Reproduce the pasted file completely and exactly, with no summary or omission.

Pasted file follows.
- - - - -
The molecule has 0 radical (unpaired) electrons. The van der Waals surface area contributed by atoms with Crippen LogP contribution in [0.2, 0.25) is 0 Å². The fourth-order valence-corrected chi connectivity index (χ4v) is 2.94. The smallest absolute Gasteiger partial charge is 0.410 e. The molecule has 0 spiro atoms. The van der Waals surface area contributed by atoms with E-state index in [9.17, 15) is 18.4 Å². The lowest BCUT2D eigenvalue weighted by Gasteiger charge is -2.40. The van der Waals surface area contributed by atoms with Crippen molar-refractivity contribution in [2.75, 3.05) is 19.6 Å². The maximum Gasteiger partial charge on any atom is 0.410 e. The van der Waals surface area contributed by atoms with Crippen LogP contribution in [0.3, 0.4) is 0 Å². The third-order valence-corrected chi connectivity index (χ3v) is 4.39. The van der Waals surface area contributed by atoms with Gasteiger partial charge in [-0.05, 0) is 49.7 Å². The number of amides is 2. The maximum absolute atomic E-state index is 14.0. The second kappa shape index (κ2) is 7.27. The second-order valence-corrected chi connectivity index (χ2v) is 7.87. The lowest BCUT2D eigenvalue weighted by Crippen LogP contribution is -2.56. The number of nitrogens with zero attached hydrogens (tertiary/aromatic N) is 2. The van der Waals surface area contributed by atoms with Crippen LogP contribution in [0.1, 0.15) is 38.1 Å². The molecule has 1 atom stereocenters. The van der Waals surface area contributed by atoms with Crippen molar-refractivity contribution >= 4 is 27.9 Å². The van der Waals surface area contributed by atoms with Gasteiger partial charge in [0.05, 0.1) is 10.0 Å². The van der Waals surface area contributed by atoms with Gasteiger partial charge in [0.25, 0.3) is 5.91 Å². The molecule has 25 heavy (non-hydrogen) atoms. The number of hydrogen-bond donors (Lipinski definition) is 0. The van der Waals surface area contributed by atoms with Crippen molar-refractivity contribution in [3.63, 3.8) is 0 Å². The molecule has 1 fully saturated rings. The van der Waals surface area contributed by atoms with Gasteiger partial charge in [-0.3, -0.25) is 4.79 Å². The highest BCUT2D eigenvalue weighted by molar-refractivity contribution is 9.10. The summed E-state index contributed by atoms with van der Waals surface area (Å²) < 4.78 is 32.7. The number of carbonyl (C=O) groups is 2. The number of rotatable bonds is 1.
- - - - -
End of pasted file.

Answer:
The molecule has 0 radical (unpaired) electrons. The van der Waals surface area contributed by atoms with Crippen LogP contribution in [0.2, 0.25) is 0 Å². The fourth-order valence-corrected chi connectivity index (χ4v) is 2.94. The smallest absolute Gasteiger partial charge is 0.410 e. The molecule has 0 spiro atoms. The van der Waals surface area contributed by atoms with E-state index in [9.17, 15) is 18.4 Å². The lowest BCUT2D eigenvalue weighted by Gasteiger charge is -2.40. The van der Waals surface area contributed by atoms with Crippen molar-refractivity contribution in [2.75, 3.05) is 19.6 Å². The maximum Gasteiger partial charge on any atom is 0.410 e. The van der Waals surface area contributed by atoms with Crippen LogP contribution in [0.3, 0.4) is 0 Å². The third-order valence-corrected chi connectivity index (χ3v) is 4.39. The van der Waals surface area contributed by atoms with Gasteiger partial charge in [-0.05, 0) is 49.7 Å². The number of amides is 2. The maximum absolute atomic E-state index is 14.0. The second kappa shape index (κ2) is 7.27. The second-order valence-corrected chi connectivity index (χ2v) is 7.87. The lowest BCUT2D eigenvalue weighted by Crippen LogP contribution is -2.56. The number of nitrogens with zero attached hydrogens (tertiary/aromatic N) is 2. The van der Waals surface area contributed by atoms with Crippen LogP contribution in [0.1, 0.15) is 38.1 Å². The molecule has 1 atom stereocenters. The van der Waals surface area contributed by atoms with Crippen molar-refractivity contribution >= 4 is 27.9 Å². The van der Waals surface area contributed by atoms with Gasteiger partial charge in [0.05, 0.1) is 10.0 Å². The van der Waals surface area contributed by atoms with Gasteiger partial charge in [0.25, 0.3) is 5.91 Å². The molecule has 25 heavy (non-hydrogen) atoms. The number of hydrogen-bond donors (Lipinski definition) is 0. The van der Waals surface area contributed by atoms with Crippen molar-refractivity contribution in [3.63, 3.8) is 0 Å². The molecule has 1 fully saturated rings. The van der Waals surface area contributed by atoms with Gasteiger partial charge in [-0.3, -0.25) is 4.79 Å². The highest BCUT2D eigenvalue weighted by molar-refractivity contribution is 9.10. The summed E-state index contributed by atoms with van der Waals surface area (Å²) < 4.78 is 32.7. The number of carbonyl (C=O) groups is 2. The number of rotatable bonds is 1.